The door is an important choice for your home as it can make an architectural statement and set the tone for the rest of your log home. The Log Homes Council has some great information about the materials that are best in the selection for your exterior doors. Below we highlight the different materials, but you can visit loghomes.org for a list of the pro’s, con’s and cost of each material. http://loghomes.org/exterior-doors:-which-material-is-best-93/
Thanks to their durability and price point (less than a third of custom wood doors), metal doors are among the most popular exterior doors installed in new construction. Just because they are metal doesn’t mean they have to be ugly. Some manufacturers duplicate the appearance of wood grain with texture lines stamped into the metal. Because these steel doors are often filled with insulating foam or a wood-and-foam core, they offer greater insulating properties or R-value than wood doors. Inherently strong, steel doors are often the solution when fire protection or security is an issue. Building codes often require a fire-rated door between the home and the attached garage, which explains the popularity of this material. Steel can come in different gauges or thickness to provide different levels of security. Steel doors can be rated for keeping smoke and fire at bay, from 20 to 90 minutes, with the price of the door rising proportionately to its fire rating. Is there a downside to these doors beyond tactile feel? They can be scratched and dented on moving day.
Exterior doors made of fiberglass have the look and warmth of wood, yet have the many of the durable qualities of steel. Fiberglass won’t dent or rust like steel will and it won’t crack, split, splinter or warp like wood. They also resist swelling and shrinking like wood doors do, when subjected to moisture and temperature changes. Fiberglass doors offer the same energy efficiency as steel doors, since many incorporate solid polyurethane foam cores that give greater insulating value than wood. They also have wood grain texture molded into the face of the door so they give the appearance of a real wood door when painted or stained. These doors are often the first choice for extreme climates. Fiberglass doors are impervious to salt, for example, so they are often employed in homes near the beach. In years past, some fiberglass doors were distinctly light in weight. That light weight put off homeowners interested in the feel of a heavy front door. This is not the case today, with fiberglass doors weighing nearly as much as wood doors.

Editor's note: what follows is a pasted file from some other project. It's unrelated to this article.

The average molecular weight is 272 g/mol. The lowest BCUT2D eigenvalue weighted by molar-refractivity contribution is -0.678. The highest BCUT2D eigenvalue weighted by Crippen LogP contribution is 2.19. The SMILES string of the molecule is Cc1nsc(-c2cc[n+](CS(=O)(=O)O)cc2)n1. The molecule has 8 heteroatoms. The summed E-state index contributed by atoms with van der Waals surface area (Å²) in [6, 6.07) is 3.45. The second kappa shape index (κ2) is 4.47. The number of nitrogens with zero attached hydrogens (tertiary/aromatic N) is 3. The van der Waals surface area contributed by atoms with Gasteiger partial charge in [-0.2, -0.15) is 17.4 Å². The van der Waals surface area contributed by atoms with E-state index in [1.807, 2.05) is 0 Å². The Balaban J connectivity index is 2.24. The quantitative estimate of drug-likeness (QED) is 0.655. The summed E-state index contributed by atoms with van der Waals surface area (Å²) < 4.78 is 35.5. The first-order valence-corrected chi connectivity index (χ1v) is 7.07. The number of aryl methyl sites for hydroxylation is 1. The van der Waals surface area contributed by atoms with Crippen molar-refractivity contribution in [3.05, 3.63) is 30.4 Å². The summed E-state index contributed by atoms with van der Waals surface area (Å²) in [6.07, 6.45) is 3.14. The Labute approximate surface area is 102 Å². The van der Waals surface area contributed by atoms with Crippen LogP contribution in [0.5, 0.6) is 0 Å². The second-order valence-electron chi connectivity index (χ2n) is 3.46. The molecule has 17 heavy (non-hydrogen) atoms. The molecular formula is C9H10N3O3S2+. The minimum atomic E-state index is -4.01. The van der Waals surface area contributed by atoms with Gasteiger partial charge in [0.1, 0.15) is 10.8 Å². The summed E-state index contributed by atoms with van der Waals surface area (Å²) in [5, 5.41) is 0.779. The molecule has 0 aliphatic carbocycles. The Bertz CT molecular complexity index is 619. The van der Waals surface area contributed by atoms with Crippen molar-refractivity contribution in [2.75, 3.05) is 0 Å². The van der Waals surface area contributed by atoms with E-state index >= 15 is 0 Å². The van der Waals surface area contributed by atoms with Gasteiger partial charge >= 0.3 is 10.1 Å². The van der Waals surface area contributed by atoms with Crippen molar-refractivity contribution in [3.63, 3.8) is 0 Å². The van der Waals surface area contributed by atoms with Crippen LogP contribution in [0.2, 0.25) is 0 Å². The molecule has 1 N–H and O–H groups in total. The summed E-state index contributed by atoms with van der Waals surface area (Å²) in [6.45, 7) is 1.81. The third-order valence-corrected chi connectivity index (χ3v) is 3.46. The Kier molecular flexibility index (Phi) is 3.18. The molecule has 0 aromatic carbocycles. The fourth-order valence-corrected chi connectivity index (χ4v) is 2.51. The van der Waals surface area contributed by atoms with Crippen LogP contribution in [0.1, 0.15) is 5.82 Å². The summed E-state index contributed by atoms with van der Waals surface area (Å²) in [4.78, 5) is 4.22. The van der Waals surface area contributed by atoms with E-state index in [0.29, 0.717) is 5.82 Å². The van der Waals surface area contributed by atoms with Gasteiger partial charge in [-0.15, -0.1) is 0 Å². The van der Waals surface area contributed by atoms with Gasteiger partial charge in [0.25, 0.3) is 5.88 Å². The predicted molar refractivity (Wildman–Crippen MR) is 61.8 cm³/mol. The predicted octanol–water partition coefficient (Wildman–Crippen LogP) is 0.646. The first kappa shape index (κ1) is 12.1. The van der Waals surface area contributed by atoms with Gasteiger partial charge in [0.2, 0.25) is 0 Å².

The natural beauty of wood doors is often the first choice among log and timber frame home buyers who want to preserve the integrity and aesthetic feel of their new home. The substantial weight of a wooden door adds a sense of security and sturdiness when you shut your door. However, to maintain their natural, warm appearance, they will need to be stained or painted on a regular basis. If your front door is south facing without the protection of a porch, this maintenance will be needed every year or every other year.
These types of doors are usually made using frame and panel construction from kiln dried wood to counteract the effects of climatic or seasonal changes. The wood itself can be any hardwood species—maple, mahogany, oak, alder. And just as with the logs in your new home, these doors may warp or twist, especially when not sealed properly against temperature changes and moisture. Wood doors have lower R-values than other types of doors. However, it is an excellent insulator against temperature changes.
Wood-composite or molded skin doors look very much like natural wood, but they provide better insulation because of their foam cores. The doors share the same internal construction as the steel or fiberglass but they are covered with hardboard skins molded in the shape of traditional stile-and-rail doors. Manufacturers such as Masonite, Jeld-Wen, Weyerhaesuser and Caradco process wood scraps, sawdust and other wood detritus into a soft, fuzzy mass of wood fibers that is mixed with binders and loosely arranged on conveyor belts. These conveyor belts then feed these long sheets of what resembles damp oatmeal into enormous stamping presses that heat and compress the material into molded door skins. These skins are stamped with a wide variety of designs that include smooth or wood-grained surfaces, arched or straight rails, and different panel configurations.